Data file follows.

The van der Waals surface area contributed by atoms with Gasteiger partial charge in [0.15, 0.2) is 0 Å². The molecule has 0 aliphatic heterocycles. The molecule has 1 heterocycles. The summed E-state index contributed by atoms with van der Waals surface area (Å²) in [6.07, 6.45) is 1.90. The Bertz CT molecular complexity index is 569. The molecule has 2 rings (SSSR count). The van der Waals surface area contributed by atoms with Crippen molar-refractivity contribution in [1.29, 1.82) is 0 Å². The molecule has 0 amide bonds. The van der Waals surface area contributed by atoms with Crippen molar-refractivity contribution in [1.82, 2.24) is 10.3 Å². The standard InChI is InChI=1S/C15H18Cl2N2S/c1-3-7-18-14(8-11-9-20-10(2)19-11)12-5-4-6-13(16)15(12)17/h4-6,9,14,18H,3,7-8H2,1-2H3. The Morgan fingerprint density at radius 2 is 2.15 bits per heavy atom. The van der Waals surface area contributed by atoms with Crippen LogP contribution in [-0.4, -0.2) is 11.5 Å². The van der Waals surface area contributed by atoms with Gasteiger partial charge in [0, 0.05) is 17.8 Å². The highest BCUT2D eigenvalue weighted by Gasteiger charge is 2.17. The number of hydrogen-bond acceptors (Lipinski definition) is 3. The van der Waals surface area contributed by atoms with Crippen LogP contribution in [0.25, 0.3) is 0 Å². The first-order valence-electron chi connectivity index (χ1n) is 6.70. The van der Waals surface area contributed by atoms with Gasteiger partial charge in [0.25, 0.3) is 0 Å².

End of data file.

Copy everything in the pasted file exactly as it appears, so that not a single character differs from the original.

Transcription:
The van der Waals surface area contributed by atoms with Gasteiger partial charge in [0.15, 0.2) is 0 Å². The molecule has 0 aliphatic heterocycles. The molecule has 1 heterocycles. The summed E-state index contributed by atoms with van der Waals surface area (Å²) in [6.07, 6.45) is 1.90. The Bertz CT molecular complexity index is 569. The molecule has 2 rings (SSSR count). The van der Waals surface area contributed by atoms with Crippen molar-refractivity contribution in [1.29, 1.82) is 0 Å². The molecule has 0 amide bonds. The van der Waals surface area contributed by atoms with Crippen molar-refractivity contribution in [1.82, 2.24) is 10.3 Å². The standard InChI is InChI=1S/C15H18Cl2N2S/c1-3-7-18-14(8-11-9-20-10(2)19-11)12-5-4-6-13(16)15(12)17/h4-6,9,14,18H,3,7-8H2,1-2H3. The Morgan fingerprint density at radius 2 is 2.15 bits per heavy atom. The van der Waals surface area contributed by atoms with Crippen LogP contribution in [-0.4, -0.2) is 11.5 Å². The van der Waals surface area contributed by atoms with Gasteiger partial charge in [0, 0.05) is 17.8 Å². The highest BCUT2D eigenvalue weighted by Gasteiger charge is 2.17. The number of hydrogen-bond acceptors (Lipinski definition) is 3. The van der Waals surface area contributed by atoms with Crippen LogP contribution in [0.25, 0.3) is 0 Å². The first-order valence-electron chi connectivity index (χ1n) is 6.70. The van der Waals surface area contributed by atoms with Gasteiger partial charge in [0.25, 0.3) is 0 Å².